What other things did you do during your studies?
After the honors program, I helped Prof. Jan Jonker with research on circular business models. I also did the Erasmus program here in Berlin during my bachelor's. I liked it so much here that I didn't want to leave. So after my bachelor, I took a gap year and stayed here for another year and a half. Then I went back to the Netherlands to do a master's degree in Human Geography at the University of Amsterdam. Nevertheless, I missed Berlin immensely. An internship position became available at the Dutch Embassy in Berlin in the economic department. I applied for the internship and was hired. At some point a position became available in the field of sustainable mobility and circular economy and now I'm in the right place!

How do you view career orientation?
It is important to have direction on what you want to do. Doing a bachelor's and/or master's degree is incredibly handsome and a lot of work. Geography, Planning and Environment is a broad education and in that case it is good to consider what direction you want to go. I think it is important to be involved in career orientation and that people are motivated in it. It helped me a lot to see which way I wanted to go.

Would you do things differently?
No, I don't think so. I always say: if you are satisfied now, then everything you have done in the past has been good. All the choices I made in the past got me where I am today. One choice that has served me very well is taking a gap year. During the gap year, I worked in a call center in Berlin. This work was not challenging at all, but I wanted to take a year away from studying: I wanted to get to know myself better, discover the city and experience new things in life. I can recommend it to everyone: after getting your bachelor's degree, do something else for a year or go traveling! Do what suits you. I was 21 when I finished my bachelor's and at that point I thought: what do I really know about the world? In this day and age, it is very encouraged to finish your studies at a young age: the longer you study, the more expensive it gets. Nevertheless, it is incredibly valuable to know certain things about yourself, to have done a course or an internship.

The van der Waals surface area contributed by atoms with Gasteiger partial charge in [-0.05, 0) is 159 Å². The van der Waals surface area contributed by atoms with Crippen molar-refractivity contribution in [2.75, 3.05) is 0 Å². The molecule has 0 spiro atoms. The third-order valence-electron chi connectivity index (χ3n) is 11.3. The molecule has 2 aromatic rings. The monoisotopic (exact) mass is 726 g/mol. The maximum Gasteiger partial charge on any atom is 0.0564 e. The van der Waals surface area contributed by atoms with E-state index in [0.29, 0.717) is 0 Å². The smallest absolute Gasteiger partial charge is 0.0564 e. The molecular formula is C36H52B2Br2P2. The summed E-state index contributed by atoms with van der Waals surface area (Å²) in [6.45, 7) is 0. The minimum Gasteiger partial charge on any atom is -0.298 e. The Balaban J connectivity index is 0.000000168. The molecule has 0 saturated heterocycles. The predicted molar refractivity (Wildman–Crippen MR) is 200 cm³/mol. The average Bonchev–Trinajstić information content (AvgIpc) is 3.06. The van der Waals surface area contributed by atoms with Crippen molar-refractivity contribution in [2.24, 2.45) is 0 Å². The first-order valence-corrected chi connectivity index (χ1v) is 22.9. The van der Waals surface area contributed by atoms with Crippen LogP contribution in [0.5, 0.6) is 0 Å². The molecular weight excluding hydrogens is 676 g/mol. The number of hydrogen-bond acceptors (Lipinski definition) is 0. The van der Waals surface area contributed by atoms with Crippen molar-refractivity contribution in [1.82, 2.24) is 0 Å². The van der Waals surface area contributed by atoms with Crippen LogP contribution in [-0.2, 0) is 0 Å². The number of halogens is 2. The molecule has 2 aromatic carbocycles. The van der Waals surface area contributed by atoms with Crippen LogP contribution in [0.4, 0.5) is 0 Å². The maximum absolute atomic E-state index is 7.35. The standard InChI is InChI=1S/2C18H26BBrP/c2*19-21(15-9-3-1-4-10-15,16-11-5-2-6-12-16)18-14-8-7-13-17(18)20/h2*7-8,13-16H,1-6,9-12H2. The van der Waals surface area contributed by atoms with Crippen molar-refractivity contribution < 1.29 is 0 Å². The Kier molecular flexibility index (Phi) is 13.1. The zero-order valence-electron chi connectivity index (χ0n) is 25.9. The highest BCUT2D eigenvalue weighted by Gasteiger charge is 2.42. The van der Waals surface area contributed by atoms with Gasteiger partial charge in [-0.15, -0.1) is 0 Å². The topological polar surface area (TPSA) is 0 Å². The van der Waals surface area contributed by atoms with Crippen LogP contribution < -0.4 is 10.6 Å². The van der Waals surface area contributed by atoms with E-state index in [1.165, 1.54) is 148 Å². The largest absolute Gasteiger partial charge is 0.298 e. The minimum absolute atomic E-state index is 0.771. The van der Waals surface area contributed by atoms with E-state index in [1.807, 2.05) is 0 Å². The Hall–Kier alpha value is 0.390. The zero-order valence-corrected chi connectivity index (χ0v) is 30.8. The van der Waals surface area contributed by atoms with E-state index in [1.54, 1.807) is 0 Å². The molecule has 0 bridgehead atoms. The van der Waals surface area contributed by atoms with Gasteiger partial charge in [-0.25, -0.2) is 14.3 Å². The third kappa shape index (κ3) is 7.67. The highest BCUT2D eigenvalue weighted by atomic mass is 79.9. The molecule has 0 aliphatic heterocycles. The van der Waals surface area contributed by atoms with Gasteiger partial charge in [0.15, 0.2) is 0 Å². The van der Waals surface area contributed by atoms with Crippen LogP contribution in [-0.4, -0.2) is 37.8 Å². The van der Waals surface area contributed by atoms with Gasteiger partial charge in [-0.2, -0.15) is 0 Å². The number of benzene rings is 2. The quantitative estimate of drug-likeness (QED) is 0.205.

Do you have any tips for current students?
Remember that personal development is a big part of your studies and your career! Good grades and extra programs are very helpful, but ultimately you will also be hired based on your personality and whether you know yourself well. What drives you? What gives you energy? What are you good at or not good at? If you have answers to those questions, for example, for a job in the central government, it really doesn't matter very much whether you did GPM, Business Administration or Public Administration. Sure, if you want to be a doctor you should do Medicine, but if you do a gamma study, you have a nice broad career path to follow afterwards. The important thing is that you have your own idea of what you want, then it will probably work out.